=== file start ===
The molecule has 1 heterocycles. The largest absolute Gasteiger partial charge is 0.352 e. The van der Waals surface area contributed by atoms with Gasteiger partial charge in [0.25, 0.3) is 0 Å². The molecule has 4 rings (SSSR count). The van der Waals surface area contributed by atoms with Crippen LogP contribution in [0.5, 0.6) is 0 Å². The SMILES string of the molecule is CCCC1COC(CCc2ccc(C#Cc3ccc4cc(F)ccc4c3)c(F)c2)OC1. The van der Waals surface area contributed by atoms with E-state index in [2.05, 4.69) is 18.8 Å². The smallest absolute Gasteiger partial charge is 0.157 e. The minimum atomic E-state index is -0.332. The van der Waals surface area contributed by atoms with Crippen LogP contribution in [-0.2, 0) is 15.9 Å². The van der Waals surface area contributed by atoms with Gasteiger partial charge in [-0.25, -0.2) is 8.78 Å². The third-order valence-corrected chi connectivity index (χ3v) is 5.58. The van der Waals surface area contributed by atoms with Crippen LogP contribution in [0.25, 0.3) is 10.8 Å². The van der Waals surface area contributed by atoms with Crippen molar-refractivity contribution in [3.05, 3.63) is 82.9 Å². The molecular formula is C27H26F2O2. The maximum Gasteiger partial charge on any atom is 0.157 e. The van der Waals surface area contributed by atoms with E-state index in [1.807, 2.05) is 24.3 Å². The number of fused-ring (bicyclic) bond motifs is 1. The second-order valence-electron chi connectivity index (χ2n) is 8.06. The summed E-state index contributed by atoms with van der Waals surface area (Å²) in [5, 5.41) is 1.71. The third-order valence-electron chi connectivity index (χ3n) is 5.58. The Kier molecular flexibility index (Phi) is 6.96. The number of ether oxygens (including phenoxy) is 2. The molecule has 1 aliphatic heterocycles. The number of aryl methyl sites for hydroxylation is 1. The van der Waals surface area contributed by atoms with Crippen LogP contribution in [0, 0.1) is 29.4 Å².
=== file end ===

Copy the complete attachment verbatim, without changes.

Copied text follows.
The molecule has 1 heterocycles. The largest absolute Gasteiger partial charge is 0.352 e. The van der Waals surface area contributed by atoms with Gasteiger partial charge in [0.25, 0.3) is 0 Å². The molecule has 4 rings (SSSR count). The van der Waals surface area contributed by atoms with Crippen LogP contribution in [0.5, 0.6) is 0 Å². The SMILES string of the molecule is CCCC1COC(CCc2ccc(C#Cc3ccc4cc(F)ccc4c3)c(F)c2)OC1. The van der Waals surface area contributed by atoms with E-state index in [2.05, 4.69) is 18.8 Å². The smallest absolute Gasteiger partial charge is 0.157 e. The minimum atomic E-state index is -0.332. The van der Waals surface area contributed by atoms with Crippen LogP contribution in [-0.2, 0) is 15.9 Å². The van der Waals surface area contributed by atoms with Gasteiger partial charge in [-0.25, -0.2) is 8.78 Å². The third-order valence-corrected chi connectivity index (χ3v) is 5.58. The van der Waals surface area contributed by atoms with Crippen LogP contribution in [0.25, 0.3) is 10.8 Å². The van der Waals surface area contributed by atoms with Crippen molar-refractivity contribution in [3.05, 3.63) is 82.9 Å². The molecular formula is C27H26F2O2. The maximum Gasteiger partial charge on any atom is 0.157 e. The van der Waals surface area contributed by atoms with E-state index in [1.807, 2.05) is 24.3 Å². The number of fused-ring (bicyclic) bond motifs is 1. The second-order valence-electron chi connectivity index (χ2n) is 8.06. The summed E-state index contributed by atoms with van der Waals surface area (Å²) in [5, 5.41) is 1.71. The third-order valence-electron chi connectivity index (χ3n) is 5.58. The Kier molecular flexibility index (Phi) is 6.96. The number of ether oxygens (including phenoxy) is 2. The molecule has 1 aliphatic heterocycles. The number of aryl methyl sites for hydroxylation is 1. The van der Waals surface area contributed by atoms with Crippen LogP contribution in [0, 0.1) is 29.4 Å².